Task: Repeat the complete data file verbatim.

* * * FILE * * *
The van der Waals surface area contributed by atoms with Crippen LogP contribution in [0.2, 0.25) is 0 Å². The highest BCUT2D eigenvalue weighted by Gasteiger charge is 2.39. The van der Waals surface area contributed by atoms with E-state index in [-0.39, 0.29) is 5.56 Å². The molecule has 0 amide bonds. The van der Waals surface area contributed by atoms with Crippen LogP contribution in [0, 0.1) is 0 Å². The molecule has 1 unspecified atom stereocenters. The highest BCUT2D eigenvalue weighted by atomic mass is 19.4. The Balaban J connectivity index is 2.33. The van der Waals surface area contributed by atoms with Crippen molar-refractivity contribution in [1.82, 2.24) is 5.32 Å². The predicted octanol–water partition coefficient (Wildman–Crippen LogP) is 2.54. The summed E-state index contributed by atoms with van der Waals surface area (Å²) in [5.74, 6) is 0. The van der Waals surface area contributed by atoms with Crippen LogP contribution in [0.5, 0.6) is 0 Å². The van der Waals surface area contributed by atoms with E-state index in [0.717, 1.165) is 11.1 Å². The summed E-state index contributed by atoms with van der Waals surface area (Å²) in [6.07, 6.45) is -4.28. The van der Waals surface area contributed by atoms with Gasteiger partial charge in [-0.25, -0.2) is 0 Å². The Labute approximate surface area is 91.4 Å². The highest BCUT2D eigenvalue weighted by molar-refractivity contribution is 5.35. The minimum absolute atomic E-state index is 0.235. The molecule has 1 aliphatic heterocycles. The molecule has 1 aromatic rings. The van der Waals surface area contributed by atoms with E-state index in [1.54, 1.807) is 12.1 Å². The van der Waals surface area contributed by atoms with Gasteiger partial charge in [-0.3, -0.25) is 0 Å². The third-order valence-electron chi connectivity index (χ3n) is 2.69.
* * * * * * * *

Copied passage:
The van der Waals surface area contributed by atoms with Crippen LogP contribution in [0.2, 0.25) is 0 Å². The highest BCUT2D eigenvalue weighted by Gasteiger charge is 2.39. The van der Waals surface area contributed by atoms with E-state index in [-0.39, 0.29) is 5.56 Å². The molecule has 0 amide bonds. The van der Waals surface area contributed by atoms with Crippen LogP contribution in [0, 0.1) is 0 Å². The molecule has 1 unspecified atom stereocenters. The highest BCUT2D eigenvalue weighted by atomic mass is 19.4. The Balaban J connectivity index is 2.33. The van der Waals surface area contributed by atoms with Crippen molar-refractivity contribution in [1.82, 2.24) is 5.32 Å². The predicted octanol–water partition coefficient (Wildman–Crippen LogP) is 2.54. The summed E-state index contributed by atoms with van der Waals surface area (Å²) in [5.74, 6) is 0. The van der Waals surface area contributed by atoms with Crippen LogP contribution in [0.5, 0.6) is 0 Å². The van der Waals surface area contributed by atoms with E-state index in [0.717, 1.165) is 11.1 Å². The summed E-state index contributed by atoms with van der Waals surface area (Å²) in [6.07, 6.45) is -4.28. The van der Waals surface area contributed by atoms with Gasteiger partial charge in [-0.25, -0.2) is 0 Å². The Labute approximate surface area is 91.4 Å². The highest BCUT2D eigenvalue weighted by molar-refractivity contribution is 5.35. The minimum absolute atomic E-state index is 0.235. The molecule has 1 aliphatic heterocycles. The molecule has 1 aromatic rings. The van der Waals surface area contributed by atoms with E-state index in [1.54, 1.807) is 12.1 Å². The van der Waals surface area contributed by atoms with Gasteiger partial charge in [-0.3, -0.25) is 0 Å². The third-order valence-electron chi connectivity index (χ3n) is 2.69.